Questioning the Moses Timeline: Clues revealed in work of murdered playwright Marlowe
On May 29th, 1593, a government informer, Richard Baines, formally charged the famous playwright, Christopher Marlowe, with blasphemy. The complaint sent to Queen Elizabeth I read: “Containing the opinion of Christopher Marlowe concerning his damnable opinions and judgment of religion and scorn of God’s word. … He affirmed that Moses was but a Juggler and that one Herriot, being Sir Walter Releigh’s man, can do more than he. That Moses made the Jews to travel 11 years in the wilderness, ere they came to the promised land to the intent that those who were privy to most of his subtleties might perish and so an everlasting superstition remain in the hearts of the people. That it was an easy matter for Moses, being brought up in the all the arts of the Egyptians, to abuse the Jews...”
A portrait believed to be of Christopher Marlowe, (1564-1593). ( Public Domain )
Marlowe had dared to make the sacrilegious statement that Moses was no more than a second-rate illusionist who had succeeded with such tricks because the Israelites were remarkably gullible. Marlowe also didn’t bother to hide his belief that the celebrated tale of forty years wandering in the wilderness was a gross exaggeration. Furthermore, he wasn’t discreet in his claim that the true purpose of the supposed exile was not to build the strength of the Israelites as rationalized in Exodus but was instead a cynical ruse designed to cover-up a deep secret.
Marlowe never had the chance to reveal what that secret might be. He was released from jail after the council adjourned. The next morning, while eating breakfast, he was stabbed to death by an agent of Queen Elizabeth I. The murderer spent only a month in jail - the official story being that the young playwright was just another victim of a common place pub brawl.
Centuries later, another famous writer also dared to take a magnifying glass to the Moses story. In doing so he discovered some of the same timeline inconsistencies hinted at by Marlowe.
Johann Wolfgang von Goethe (1749-1832). ( Public Domain )
Johann Goethe wrote ‘Israel in the Desert’ partly as an attempt to show how later editors of the Bible had tampered with the story of Moses. At the time, many biblical scholars were busy trying to disentangle the various strands that compose the first five books of the Old Testament attributed to Moses and named The Torah (the Law). Goethe’s writer’s eye convinced him that misleading words had been added to the scriptures. Like an art restorer peeling away layer-upon-layer of paint covering a lost masterpiece he revealed hidden seams and overlapping pigments in the Torah that implied the work of different authors, some of whom were obsessed with religious ceremony. According to Goethe these late and unwelcome additions spoiled the natural flow of the narrative.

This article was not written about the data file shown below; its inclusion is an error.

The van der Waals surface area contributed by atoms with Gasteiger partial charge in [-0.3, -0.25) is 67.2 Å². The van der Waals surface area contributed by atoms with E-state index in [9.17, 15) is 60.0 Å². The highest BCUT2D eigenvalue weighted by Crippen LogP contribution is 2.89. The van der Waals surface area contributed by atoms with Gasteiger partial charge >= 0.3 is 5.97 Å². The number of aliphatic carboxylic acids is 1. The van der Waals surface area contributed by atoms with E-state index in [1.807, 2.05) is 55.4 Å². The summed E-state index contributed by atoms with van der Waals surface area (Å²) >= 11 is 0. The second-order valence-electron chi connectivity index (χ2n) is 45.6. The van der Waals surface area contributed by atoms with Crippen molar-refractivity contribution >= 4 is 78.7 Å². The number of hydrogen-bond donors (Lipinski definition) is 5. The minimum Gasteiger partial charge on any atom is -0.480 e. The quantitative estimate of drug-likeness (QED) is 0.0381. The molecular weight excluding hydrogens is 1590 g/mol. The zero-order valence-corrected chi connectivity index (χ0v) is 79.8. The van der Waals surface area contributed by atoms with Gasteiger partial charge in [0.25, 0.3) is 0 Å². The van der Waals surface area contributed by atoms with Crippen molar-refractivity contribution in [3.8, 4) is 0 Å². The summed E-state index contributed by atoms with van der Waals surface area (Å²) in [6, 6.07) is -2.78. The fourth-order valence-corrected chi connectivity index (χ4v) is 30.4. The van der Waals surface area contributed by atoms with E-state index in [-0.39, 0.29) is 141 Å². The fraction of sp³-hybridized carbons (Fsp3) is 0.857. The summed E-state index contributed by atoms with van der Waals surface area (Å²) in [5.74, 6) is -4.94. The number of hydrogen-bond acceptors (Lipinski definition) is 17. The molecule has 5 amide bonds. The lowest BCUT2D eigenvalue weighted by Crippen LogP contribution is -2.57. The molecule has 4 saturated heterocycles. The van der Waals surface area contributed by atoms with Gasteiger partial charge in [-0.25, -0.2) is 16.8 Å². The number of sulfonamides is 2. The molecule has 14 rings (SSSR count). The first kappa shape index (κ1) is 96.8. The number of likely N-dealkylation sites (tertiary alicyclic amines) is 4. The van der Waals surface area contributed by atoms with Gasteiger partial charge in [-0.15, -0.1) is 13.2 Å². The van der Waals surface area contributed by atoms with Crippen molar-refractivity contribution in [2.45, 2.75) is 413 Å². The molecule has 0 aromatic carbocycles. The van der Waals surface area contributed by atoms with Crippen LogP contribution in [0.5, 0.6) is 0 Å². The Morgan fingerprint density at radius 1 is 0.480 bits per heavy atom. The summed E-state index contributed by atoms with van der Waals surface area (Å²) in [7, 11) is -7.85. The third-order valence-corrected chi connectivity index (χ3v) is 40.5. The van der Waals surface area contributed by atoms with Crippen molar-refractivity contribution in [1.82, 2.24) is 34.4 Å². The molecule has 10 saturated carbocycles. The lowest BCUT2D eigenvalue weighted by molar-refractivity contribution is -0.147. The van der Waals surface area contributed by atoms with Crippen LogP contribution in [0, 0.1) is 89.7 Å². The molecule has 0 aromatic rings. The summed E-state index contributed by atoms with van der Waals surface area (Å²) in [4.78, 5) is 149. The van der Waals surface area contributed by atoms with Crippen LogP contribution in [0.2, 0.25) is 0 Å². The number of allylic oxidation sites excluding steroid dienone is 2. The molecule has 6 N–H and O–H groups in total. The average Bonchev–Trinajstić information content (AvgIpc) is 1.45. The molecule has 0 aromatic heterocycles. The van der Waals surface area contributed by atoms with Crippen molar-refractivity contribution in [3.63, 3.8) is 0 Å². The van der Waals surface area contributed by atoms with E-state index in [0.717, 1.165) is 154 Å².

The same meddlesome writers had exaggerated critical timescales and shoe-horned their revisionist versions into the ancient sacred texts. Goethe considered the idea that a great prophet had wandered the desert for forty years with thousands of people in tow absurd. It called into question Moses’ fitness as a commander and painted him in a ridiculous light. Goethe concluded that the only explanation must be that the forty years was symbolic; noting other instances in the Bible where the number forty was used symbolically. Remove the corruption of the text, especially the illegitimate timescale, Goethe reasoned, and Moses’ dignity would be restored, revealing the prophet of God as more of a hero and less of a bungler.
Moses and the Israelites. ( Public Domain )
To Goethe, Moses’ piousness didn’t compensate for his serious faults. His princely education counted for nothing. He describes the prophet as ‘curt and introvert, and barely able to communicate.’ He was especially unimpressed with Moses’ dismal military leadership; remarking that during the Israelites’ first battle the prophet ‘retreated to a mountain to pray’ leaving others to face the enemy.
Goethe saw Moses as an honest, strong-willed man consumed by his mission of leading his people to the Promised Land. His tragic flaw was a weak personality inadequate to the task. He was at best, incompetent: at worst, foolish. Goethe paints him as a pathetic character forced to lead an unruly tribe through unforgiving desert. A tribe who, though liberated from slavery had been wrenched from the great Egyptian culture and dragged into a primitive life. For Goethe, such a fate was ‘the saddest condition in which an excellent man can find himself.’ He goes so far as to conjecture why the exiled Moses didn’t have the courage to end his own miserable life.